As can be seen in the photos, the fish was generally cut well, but by no means perfect. Both the salmon and tuna were neither even in size, smoothly sliced, or neat on the edges. When paying this price, I would expect to see a higher quality finish.
From the ‘Robatayaki’ section of the menu we opted for the tiger prawns with chilli, and whilst not on the menu, chives. Lots and lots of chives!
The prawns were cooked well, although a little well done. They were a very generous size, and the flavour was in general good! It is hard to go wrong with a combination of tiger prawns, chilli and lime!
However the addition of chives was a little strange, I must admit! Coriander would have been a more obvious, and definitely a better choice in terms of flavour. It would seem the chives were selected for aesthetic purposes, however we ended up removing the vast majority to eat the prawns. If an ingredient has a neutral or negative impact on the overall flavour of a dish, it doesn’t have a place!
Four large tiger prawns for £9 feels just about right. Although without the chives, please!
I Like Big (bao) Buns & I Cannot Lie.
I am a huge fan of bao buns – one of the best trends to hit the UK food scene in years… when done right. When done wrong, they can be pretty awful! As you can probably tell from the photos below, these bao buns are certainly done right!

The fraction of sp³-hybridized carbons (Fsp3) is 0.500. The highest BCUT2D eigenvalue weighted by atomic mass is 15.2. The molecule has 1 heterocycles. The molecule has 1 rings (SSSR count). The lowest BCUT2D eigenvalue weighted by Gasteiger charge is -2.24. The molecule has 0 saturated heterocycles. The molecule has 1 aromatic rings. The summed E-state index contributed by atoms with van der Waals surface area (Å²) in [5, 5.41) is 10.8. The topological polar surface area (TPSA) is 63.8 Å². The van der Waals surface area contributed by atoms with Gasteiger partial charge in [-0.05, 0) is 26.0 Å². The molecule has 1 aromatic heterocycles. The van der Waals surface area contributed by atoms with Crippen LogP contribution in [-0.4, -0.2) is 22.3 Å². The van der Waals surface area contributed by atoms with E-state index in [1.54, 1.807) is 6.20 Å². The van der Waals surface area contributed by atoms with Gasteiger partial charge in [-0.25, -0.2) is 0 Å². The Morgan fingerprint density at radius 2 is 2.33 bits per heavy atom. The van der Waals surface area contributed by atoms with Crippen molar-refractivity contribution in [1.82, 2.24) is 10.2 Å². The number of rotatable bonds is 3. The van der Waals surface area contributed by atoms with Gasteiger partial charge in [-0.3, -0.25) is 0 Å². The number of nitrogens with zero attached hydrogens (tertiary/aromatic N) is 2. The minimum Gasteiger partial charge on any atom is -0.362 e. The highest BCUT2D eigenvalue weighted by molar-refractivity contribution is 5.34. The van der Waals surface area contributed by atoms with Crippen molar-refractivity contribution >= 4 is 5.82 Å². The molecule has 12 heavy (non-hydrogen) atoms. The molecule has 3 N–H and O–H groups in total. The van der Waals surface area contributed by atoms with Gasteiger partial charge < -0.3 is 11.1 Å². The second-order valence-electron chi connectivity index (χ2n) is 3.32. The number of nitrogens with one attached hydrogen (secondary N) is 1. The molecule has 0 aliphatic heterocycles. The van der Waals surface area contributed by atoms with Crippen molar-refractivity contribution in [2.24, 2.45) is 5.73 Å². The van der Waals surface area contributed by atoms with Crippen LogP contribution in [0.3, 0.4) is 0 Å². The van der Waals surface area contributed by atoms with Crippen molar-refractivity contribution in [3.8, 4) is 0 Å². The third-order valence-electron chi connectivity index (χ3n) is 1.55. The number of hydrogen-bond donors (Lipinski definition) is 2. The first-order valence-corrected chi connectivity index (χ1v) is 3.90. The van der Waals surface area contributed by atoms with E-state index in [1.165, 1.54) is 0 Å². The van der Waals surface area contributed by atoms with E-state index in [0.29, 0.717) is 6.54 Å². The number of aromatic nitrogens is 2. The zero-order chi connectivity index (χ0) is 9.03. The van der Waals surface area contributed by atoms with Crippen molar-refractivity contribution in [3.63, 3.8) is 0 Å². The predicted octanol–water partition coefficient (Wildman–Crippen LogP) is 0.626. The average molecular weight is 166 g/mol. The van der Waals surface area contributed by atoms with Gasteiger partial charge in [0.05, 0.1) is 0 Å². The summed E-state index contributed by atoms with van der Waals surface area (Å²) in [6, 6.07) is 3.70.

The Spicy Pork Bao Buns. If you visit ISSHO, you have to get these fluffy clouds filled with perfectly crispy and yet incredibly juicy and tender pork belly. The kimchi, crispy onions and cucumber, together with the sesame sauce combine to create a mouthful of pure unadulterated joy.
They come deconstructed, so you can choose how much sauce and sides you add to your bao – but if you’re anything like me that means exactly half of all of them on each one! I was surprised to see kimchi on the plate, but I am not sure why! It worked perfectly. Everything worked perfectly. They are perfect.
I’m pretty sure you aren’t supposed to eat them in one, but its almost impossible to resist the urge to smash your face straight in to these. If you find some self restraint, then savour every bite. Otherwise order 2 portions!
The cost? £12. The best £12 you will spend all day.
After quite a heavy meal in terms of flavours, we were both in need of something fresh and tart for dessert. We opted to share the Yuzu Tart – a Japanese citrus fruit, often likened to a lemon due to its colour but flavour wise is closer to a grapefruit / orange combination.